By Paul Pendriana at www.diablocyclists.com
those of you who want to get faster this year, I have a little list of
five things to consider. I was somewhat fast last year but I'm going to
be really fast this coming year, and I'm going to do it by following
this list myself. For those who want to keep up, I suggest they consider
this list as well.
You may have heard me say
this in the past: "If you want to go 30 miles per hour, you have to go
30 miles per hour." What it means is that if you want to go faster than
you can now, you need to spend brief but intense periods of time
fighting to go at those faster speeds, even if you can't keep them up
for very long. This is what intervals are. The result is that your body
starts getting closer to being able to do those faster speeds more
easily. This applies to both hill climbing and flat riding. In talking
to the best cyclists in the area one thing that is common amongst them
and perhaps the thing that most separates their training from others is
their adherence to interval training. Anybody who complains about being
slow but doesn't do intervals needs to stop complaining.
need a refresher on how to do intervals? Practically every book on
training discusses various types of intervals, particularly in terms of
cycles, heart rates, on/off times, etc. That's fine and I'm not going to
bore you with more of this. But I will say that if you are not sure how
to start getting into doing intervals or find the thought of them
boring, try one of these techniques:
- Climb a 30 minute hill in 3-5 minute bursts with 2 minute super easy rests (still riding).
- Climb a 3 minute hill 5 times in a row has hard as you can staying seated in the biggest gear you can continuously turn.
- Go to the front of your local group ride and pull as hard as you can, regardless of the punishing outcome.
should only be done once a week, as any more would harm most more than
it would help them. You should easily see noticeable improvements within
a month of doing this.
The twin brother of
intervals is distance. Needless to say, this means doing long rides. For
most this means rides of 50 miles or more and for those interested in
competitive road racing this often means rides of 80 miles or more.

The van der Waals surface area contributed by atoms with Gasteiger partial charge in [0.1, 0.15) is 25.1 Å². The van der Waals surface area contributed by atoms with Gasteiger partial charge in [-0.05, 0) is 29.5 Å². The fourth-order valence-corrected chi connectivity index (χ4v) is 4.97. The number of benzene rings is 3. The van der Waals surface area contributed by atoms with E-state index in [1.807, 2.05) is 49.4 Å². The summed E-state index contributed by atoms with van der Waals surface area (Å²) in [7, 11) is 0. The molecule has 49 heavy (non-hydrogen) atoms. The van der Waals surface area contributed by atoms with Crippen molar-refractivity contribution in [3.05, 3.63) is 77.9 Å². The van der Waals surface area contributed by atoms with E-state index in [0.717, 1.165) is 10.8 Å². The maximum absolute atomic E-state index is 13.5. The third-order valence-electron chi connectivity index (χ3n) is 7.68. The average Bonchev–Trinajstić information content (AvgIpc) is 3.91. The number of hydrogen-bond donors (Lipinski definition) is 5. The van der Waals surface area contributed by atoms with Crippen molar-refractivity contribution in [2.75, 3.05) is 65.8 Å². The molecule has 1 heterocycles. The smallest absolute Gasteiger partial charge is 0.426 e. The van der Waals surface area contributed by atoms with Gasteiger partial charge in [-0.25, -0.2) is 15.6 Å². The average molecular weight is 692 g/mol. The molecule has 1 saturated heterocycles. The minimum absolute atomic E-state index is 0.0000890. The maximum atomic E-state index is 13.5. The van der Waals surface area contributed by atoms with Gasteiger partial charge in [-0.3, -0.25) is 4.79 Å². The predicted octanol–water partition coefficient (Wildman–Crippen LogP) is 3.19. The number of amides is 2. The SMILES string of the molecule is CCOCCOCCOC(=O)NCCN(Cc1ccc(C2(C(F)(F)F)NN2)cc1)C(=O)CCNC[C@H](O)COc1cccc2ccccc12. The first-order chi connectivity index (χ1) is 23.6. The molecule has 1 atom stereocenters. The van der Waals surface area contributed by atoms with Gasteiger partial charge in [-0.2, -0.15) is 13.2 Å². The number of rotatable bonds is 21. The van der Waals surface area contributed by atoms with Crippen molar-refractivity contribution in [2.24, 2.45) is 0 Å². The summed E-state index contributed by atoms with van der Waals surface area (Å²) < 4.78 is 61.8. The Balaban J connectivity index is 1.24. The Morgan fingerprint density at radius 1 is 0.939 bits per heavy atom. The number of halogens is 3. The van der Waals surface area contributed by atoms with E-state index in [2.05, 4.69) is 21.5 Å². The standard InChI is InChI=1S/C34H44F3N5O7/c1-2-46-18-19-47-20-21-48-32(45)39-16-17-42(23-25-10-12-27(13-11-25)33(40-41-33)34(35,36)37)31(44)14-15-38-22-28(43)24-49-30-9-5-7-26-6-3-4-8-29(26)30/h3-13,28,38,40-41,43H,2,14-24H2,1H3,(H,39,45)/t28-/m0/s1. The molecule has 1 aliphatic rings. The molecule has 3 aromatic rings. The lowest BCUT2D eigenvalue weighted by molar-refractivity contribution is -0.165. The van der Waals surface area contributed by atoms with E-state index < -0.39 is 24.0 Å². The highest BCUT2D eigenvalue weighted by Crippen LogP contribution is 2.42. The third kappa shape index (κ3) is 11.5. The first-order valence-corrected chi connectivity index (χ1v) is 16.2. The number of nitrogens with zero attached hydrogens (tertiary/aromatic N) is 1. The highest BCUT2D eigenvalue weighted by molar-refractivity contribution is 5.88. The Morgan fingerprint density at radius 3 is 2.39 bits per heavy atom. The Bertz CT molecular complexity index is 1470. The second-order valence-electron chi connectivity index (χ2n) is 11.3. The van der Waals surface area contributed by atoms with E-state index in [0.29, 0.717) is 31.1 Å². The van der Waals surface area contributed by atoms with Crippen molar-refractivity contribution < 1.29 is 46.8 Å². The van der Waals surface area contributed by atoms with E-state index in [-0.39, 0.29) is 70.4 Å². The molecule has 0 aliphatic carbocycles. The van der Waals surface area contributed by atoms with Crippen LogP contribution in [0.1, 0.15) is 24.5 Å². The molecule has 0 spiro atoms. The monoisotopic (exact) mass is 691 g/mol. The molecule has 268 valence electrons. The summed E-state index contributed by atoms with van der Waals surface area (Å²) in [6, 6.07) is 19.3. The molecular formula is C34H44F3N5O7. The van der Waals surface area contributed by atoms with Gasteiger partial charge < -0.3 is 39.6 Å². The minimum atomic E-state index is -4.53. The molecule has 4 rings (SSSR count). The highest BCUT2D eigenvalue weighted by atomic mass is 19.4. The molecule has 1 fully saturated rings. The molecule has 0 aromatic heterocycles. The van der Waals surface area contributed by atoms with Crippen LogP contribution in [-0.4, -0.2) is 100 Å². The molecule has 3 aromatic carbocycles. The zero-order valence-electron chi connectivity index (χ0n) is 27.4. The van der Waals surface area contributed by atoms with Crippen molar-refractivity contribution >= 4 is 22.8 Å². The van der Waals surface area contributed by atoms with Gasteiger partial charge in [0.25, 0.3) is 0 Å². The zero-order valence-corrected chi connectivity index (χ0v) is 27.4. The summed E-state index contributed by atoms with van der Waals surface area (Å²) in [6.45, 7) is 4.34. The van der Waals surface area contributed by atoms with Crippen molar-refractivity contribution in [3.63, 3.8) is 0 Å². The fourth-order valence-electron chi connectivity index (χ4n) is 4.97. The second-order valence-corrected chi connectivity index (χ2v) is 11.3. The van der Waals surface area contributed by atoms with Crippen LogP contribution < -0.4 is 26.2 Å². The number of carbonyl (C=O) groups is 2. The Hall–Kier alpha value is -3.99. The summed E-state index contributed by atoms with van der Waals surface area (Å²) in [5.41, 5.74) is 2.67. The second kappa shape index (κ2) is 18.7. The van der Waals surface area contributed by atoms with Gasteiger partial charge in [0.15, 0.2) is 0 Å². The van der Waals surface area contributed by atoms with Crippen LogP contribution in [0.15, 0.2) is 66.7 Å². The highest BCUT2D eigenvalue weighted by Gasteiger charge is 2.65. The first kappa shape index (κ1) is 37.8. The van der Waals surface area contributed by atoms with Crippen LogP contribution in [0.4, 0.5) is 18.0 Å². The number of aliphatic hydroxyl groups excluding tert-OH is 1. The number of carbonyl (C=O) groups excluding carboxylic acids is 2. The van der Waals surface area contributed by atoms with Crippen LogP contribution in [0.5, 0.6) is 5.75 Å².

These should be done roughly once a week during the primary season.
Doing long rides builds your glycogen (energy) storage capacity, burns
fat, promotes increased metabolic rate, and just plain allows you go to
Here are some ways to get in these distance rides without getting bored:
- Do organized centuries. Ride them any way you like. Many top (category 1/2) racers do these to add fun to their training.
- Do longer group rides. There's almost always some long ride going on every week.
- Do a double ride. For example, do a 20 mile ride at 7 AM with your buddy before doing a group 50 mile ride at 9 AM.
is every bit as important as intervals and distance. The day after you
do intervals should be easy or none. The day after you do distance
should be easy or none. "Easy" can be defined in terms of heart rate but
if you don't have one handy I can tell you now that it means no hard
sprints, no big gears, no big hills, and no major distance. Also, if you
can find the time, take an hour long nap after doing intervals and take
a two hour nap after doing a century. Your body is especially active in
rebuilding while you are sleeping.
Sugar and Protein
your rides you need to be in taking a water bottle per hour and the
equivalent of a gel packet every half hour. While fast-acting sugar is
not a good idea during your working day, for the love of God get all the
sugar you can while riding -- it will only help you. And the first
thing you should do when you finish the ride (before taking a shower or
anything) is consume carbohydrates and protein, in a roughly 4:1 ratio
of carbohydrates to protein. These carbohydrates include sugars; a
smoothie with a protein boost is almost ideal, as are commercial
recovery drinks such as "R4", etc. Your body is particularly receptive
to carbohydrates and protein in the first hour after exercise. Some
people drink only coffee when they get back from rides. If you enjoy
doing this, that's fine, but you are not maximizing your recovery and
Study after study has shown
that caffeine increases endurance and thus total power output during
exercise and competition. There is probably no study that has ever shown
otherwise. So unless you have some problem with it, you are best off
taking 50-100mg of caffeine within an hour before exercise. You may have
heard that if you take caffeine at the start of a ride you need to keep
taking it during the ride else you will get some kind of caffeine bonk.
This is untrue and is the cycling equivalent of an "old wife's tale."
You may have also heard that taking caffeine during exercise is bad
because caffeine is a diuretic and dehydrates you. This is nearly untrue
and is another "old wife's tale." There is a diuretic effect from
caffeine but it is small and not significant compared to the fluids you
are in taking. Lastly, some people feel that they are better off not
taking any caffeine only taking it on days of special competition with
the idea that they don't want their bodies to get accustomed to it and
thus have no effect on competition day. Well, studies have shown that
even those who take caffeine regularly benefit on competition day. Whose
output is higher on competition day is not clear, but one thing is
clear: taking caffeine regularly on training rides increases your work
capacity for those rides, leading to higher capabilities going into
The BCC would like to thank the Diablo Cycling Club for giving us permission to share their ideas and thoughts.